In fairness to my band mate he immediately apologised for how he had spoken to me and was most sincere, I told him not to worry, it's done and forgotten. So now I am finding that so much of managing the band is actually people management, making sure every one is happy while sorting out problems. Robin is, as I said a nice person and he was quite bothered that he had been the cause of a problem and apologised again several times during the evening and went out of his way to be pleasant. 

I'm pleased to tell you that even with the sound problem he had, we went down exceptionally well, plenty people dancing and a few encores demanded and three bookings taken for next year. I get on exceptionally well with the venues management, and the boss really likes our way of doing things, which is to turn up early evening, get set up and all ready for playing long before all the club members are ready for the evening to start. I was quite surprised when I was told that many bands turn up later and are setting up while other parts of the evenings activities are taking place, which I feel is totally unacceptable. So, in the end, we worked through the problem, Robin realised he has to do something about getting his sound right and the club members were all going home having had a great night and enjoyed what we did. My next challenge is to get Robin playing sixties style guitar and to not put Led Zeppelin into ABBA - poor analogy, but it makes the point. It's amazing how many rock players can't get out of that heavy chugging style. I spent all my early teenage years as a rhythm player and it did me a huge amount of good, laying a great foundation for later years.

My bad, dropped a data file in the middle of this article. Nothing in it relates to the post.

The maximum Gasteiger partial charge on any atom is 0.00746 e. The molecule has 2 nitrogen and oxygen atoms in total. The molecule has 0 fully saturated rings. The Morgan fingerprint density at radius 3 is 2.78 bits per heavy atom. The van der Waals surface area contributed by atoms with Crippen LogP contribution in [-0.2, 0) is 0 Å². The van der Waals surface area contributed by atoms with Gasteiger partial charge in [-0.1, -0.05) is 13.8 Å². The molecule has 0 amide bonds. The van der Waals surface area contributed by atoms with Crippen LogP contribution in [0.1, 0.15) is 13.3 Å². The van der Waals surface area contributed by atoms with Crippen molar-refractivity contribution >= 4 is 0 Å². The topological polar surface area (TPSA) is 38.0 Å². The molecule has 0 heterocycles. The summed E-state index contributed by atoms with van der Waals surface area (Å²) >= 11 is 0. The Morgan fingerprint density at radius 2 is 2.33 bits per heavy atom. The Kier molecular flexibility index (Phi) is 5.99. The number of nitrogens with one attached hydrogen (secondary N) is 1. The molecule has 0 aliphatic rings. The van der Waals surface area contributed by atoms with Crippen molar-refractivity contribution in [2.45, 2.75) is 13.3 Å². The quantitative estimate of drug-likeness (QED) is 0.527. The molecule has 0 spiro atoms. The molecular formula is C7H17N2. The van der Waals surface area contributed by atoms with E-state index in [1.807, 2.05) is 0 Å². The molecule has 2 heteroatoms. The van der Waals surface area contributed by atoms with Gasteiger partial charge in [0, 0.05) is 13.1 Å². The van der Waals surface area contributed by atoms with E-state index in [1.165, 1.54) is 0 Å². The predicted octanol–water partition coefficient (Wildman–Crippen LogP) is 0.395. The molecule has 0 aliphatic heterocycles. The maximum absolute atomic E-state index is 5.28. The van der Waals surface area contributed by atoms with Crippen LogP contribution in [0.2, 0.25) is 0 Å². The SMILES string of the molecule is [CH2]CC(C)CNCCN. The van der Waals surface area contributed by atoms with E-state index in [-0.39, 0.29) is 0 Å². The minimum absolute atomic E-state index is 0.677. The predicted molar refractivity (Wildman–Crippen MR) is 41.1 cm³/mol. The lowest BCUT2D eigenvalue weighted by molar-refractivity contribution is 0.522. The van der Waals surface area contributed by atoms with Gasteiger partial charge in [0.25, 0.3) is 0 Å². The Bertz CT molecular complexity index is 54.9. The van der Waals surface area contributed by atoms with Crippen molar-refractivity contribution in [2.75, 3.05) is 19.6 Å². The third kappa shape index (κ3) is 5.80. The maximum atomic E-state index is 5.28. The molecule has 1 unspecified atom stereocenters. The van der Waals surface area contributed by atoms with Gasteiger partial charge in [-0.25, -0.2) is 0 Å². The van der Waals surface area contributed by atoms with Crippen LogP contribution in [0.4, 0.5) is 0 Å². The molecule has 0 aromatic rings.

By the way, I used my 555 on Saturday night, what a guitar!

On a totally different vein, I have joined Slimming World and at the end of my first four week period, I have lost 15 1/2 Lbs. I have eaten like a horse  and not been hungry at all. I am fed up of being the fat guy in the band and now I'm doing something about it. As I was walking up the stairs in our home to go to go to bed in the early hours of Sunday morning, I was carrying something and by the time I'd reached the top, my six week old jeans had fallen round my ankles. They fitted just right when I bought them but being fifteen pound lighter they now don't stay up. I'm hoping that this time next year I look completely different.

Thanks for reading.

 


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I use one pedal while jamming with friends.  Forget a pedal board.  Too much to go wrong.  Especially at a gig. 

At one time you would have seen me as a skinny man in a 220 lbs suit.  I got tired of that life.  Best of luck to you on both fronts. 

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I only have four pedals and a tuner on the board, I use each pedal. Less is more in my opinion. By the way, thanks for the good wishes.